Looking ahead (FX)
Daniel Chambers, Sequoia Capital Fund Management
One of the key themes of our recent debates has been the increasing sophistication and electrification of markets as market structure and regulation drive change across multiple asset classes. This month, the Buy-side Perspectives caught up with Daniel Chambers, head of trading at Sequoia Capital Fund Management, to share some observations on the changing execution landscape, the kinds of tools available for the buy-side and the changing relationship between the buy-side and the sell-side.
1. Can you tell us a little bit about your role? (introduce yourself)
Daniel Chambers, Head of Trading, Sequoia Capital Fund Management
Sequoia Capital Fund Management (SCFM) is an alternative investment management company specialising in investing via quantitative strategies and returned 13% in 2015 net of fees. Our focus is on short-term trading opportunities in highly liquid derivatives and FX spots and forwards using our proprietary models.
2. There's a lot of talk about technology these days, but fixed income and FX have historically been less electronic than equities. What sort of electronic tools do you find useful in FI and FX?
At SCFM, we do not trade Fixed Income, but trade G10 FX entirely electronically. The decision to execute entirely through electronic trading was a natural one to make as it is in keeping with SCFM’s ethos of implementing technology to increase productivity. SCFM has always traded electronically, with varying degrees of complexity. Reduced likelihood of errors during execution and increased efficiency were two of the key drivers for this decision and has proved to be the correct decision. The post-trade TCA and liquidity analysis are carried out using tools built in-house.
3. Are there any limitations to these kind of tools? How do you choose between them? (for example, algos, TCA)
Using in-house tools provides flexibility that enables you to look at things from different perspectives and make changes in the way you view your costs etc. Third-party software that I’ve seen does add value and include numerous features that may not be available immediately when building tools from scratch in-house, but my opinion would still be that gaining insight to then replicate and create a more bespoke version, is a good approach to take.
4. Some people say the relationship between the buy-side and the sell-side is changing. Do you think that's true? (e.g. broker lists getting shorter, less support for the buy-side)
There appears to be an ever increasing list of available ‘liquidity pools/providers’. A good relationship that is mutually beneficial between buy-side and sell-side is extremely important. This is something we work hard to maintain at SCFM, with regular dialogue between ourselves and each of our LPs each month. This consistent communication provides insight and assists in reducing market impact and preventing undesirable flow. There is an obligation from both sides to ensure the market conditions are constructive for the participants in that market.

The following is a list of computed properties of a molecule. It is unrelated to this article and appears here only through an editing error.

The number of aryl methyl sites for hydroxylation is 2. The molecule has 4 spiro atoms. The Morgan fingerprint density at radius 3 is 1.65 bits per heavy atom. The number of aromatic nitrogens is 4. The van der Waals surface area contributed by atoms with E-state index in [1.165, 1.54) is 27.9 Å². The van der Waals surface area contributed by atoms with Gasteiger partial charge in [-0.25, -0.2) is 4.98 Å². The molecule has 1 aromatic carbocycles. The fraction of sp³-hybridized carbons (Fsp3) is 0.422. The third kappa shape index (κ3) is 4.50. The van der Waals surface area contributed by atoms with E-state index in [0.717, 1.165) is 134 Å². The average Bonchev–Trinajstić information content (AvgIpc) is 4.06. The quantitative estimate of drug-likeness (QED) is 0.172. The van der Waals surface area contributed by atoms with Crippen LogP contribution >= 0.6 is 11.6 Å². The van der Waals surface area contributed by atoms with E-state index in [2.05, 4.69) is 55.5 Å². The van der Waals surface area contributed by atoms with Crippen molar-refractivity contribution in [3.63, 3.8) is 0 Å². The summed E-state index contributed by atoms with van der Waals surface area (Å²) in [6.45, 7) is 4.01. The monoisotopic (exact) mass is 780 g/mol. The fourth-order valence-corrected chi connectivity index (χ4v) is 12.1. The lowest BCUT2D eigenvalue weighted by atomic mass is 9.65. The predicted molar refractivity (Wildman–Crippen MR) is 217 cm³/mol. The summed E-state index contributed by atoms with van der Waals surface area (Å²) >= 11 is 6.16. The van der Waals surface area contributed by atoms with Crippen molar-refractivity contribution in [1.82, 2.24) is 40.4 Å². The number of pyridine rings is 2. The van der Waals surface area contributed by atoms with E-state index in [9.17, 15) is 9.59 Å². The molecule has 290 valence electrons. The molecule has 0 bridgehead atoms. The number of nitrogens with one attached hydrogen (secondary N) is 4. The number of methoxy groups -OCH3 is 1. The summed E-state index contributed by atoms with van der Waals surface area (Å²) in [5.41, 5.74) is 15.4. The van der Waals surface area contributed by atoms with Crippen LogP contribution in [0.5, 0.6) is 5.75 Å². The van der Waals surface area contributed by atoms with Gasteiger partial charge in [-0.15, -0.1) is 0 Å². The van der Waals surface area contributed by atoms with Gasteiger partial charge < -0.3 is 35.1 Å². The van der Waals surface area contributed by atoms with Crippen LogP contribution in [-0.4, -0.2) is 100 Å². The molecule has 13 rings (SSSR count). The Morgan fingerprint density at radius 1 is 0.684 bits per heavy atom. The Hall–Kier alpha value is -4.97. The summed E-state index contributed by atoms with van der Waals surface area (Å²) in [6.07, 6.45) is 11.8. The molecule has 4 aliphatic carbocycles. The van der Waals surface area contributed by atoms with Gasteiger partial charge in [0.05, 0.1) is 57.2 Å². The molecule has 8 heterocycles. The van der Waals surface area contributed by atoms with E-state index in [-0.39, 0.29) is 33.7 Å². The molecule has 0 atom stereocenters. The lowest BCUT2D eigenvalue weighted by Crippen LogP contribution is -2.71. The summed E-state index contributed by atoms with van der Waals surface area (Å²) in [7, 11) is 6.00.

5. What are your thoughts on the increasing amount of regulation faced by the buy-side? (e.g MiFID II)
The buy-side should be looking now at improving the tools it is using to ensure it is ahead of the curve with regards to market regulation and accountability. The near future is likely to include further attempts to regulate market activity, with a spotlight on FX. Accusations of rigged markets, various scandals and numerous lawsuits have pushed clients to allocate resources to monitor the realisation of best execution. Monitoring and evidencing best execution becomes more crucial as the markets become more highly regulated.
6. Are there any changes you'd like to see in the industry? (e.g. industry collaboration, reducing the cost of data)
Greater communication between buy-side peers would be a step in the right direction. Events such as those held by K&K Global Consulting are extremely useful and productive, providing a platform for those in the industry to voice their concerns and any issues about which they feel concerned. This type of communication creates a market place that is forward thinking and functioning in a manner that is most advantageous for all participants.
"Using in-house tools provides flexibility that enables you to look at things from different perspectives and make changes in the way you view your costs."
Head of Global Buy-side Research